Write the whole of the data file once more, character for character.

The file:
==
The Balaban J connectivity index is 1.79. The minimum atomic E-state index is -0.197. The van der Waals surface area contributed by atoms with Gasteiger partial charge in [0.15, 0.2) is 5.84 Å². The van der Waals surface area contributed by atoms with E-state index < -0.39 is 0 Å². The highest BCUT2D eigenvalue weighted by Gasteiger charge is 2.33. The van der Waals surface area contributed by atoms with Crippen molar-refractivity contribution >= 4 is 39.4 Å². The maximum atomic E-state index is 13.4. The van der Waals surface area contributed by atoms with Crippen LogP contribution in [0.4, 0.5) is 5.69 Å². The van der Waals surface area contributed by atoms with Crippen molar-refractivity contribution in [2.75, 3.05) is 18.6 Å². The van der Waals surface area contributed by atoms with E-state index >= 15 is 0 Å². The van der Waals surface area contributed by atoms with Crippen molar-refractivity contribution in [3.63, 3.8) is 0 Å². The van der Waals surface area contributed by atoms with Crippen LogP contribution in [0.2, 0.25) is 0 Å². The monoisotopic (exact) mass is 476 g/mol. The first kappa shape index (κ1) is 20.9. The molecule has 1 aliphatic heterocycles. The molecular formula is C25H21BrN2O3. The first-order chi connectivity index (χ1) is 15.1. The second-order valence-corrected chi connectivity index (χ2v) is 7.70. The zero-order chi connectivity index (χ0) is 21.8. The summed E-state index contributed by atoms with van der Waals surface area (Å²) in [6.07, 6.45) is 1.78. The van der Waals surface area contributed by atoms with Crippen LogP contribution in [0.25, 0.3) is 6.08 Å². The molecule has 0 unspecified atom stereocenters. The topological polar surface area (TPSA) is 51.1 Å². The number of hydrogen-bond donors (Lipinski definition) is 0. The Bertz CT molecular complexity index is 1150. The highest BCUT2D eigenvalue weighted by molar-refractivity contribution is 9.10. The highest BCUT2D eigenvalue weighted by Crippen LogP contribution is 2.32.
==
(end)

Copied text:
The Balaban J connectivity index is 1.79. The minimum atomic E-state index is -0.197. The van der Waals surface area contributed by atoms with Gasteiger partial charge in [0.15, 0.2) is 5.84 Å². The van der Waals surface area contributed by atoms with E-state index < -0.39 is 0 Å². The highest BCUT2D eigenvalue weighted by Gasteiger charge is 2.33. The van der Waals surface area contributed by atoms with Crippen molar-refractivity contribution >= 4 is 39.4 Å². The maximum atomic E-state index is 13.4. The van der Waals surface area contributed by atoms with Crippen LogP contribution in [0.4, 0.5) is 5.69 Å². The van der Waals surface area contributed by atoms with Crippen molar-refractivity contribution in [2.75, 3.05) is 18.6 Å². The van der Waals surface area contributed by atoms with E-state index >= 15 is 0 Å². The van der Waals surface area contributed by atoms with Crippen molar-refractivity contribution in [3.63, 3.8) is 0 Å². The van der Waals surface area contributed by atoms with Crippen LogP contribution in [0.2, 0.25) is 0 Å². The monoisotopic (exact) mass is 476 g/mol. The first kappa shape index (κ1) is 20.9. The molecule has 1 aliphatic heterocycles. The molecular formula is C25H21BrN2O3. The first-order chi connectivity index (χ1) is 15.1. The second-order valence-corrected chi connectivity index (χ2v) is 7.70. The zero-order chi connectivity index (χ0) is 21.8. The summed E-state index contributed by atoms with van der Waals surface area (Å²) in [6.07, 6.45) is 1.78. The van der Waals surface area contributed by atoms with Crippen LogP contribution in [0.25, 0.3) is 6.08 Å². The molecule has 0 unspecified atom stereocenters. The topological polar surface area (TPSA) is 51.1 Å². The number of hydrogen-bond donors (Lipinski definition) is 0. The Bertz CT molecular complexity index is 1150. The highest BCUT2D eigenvalue weighted by molar-refractivity contribution is 9.10. The highest BCUT2D eigenvalue weighted by Crippen LogP contribution is 2.32.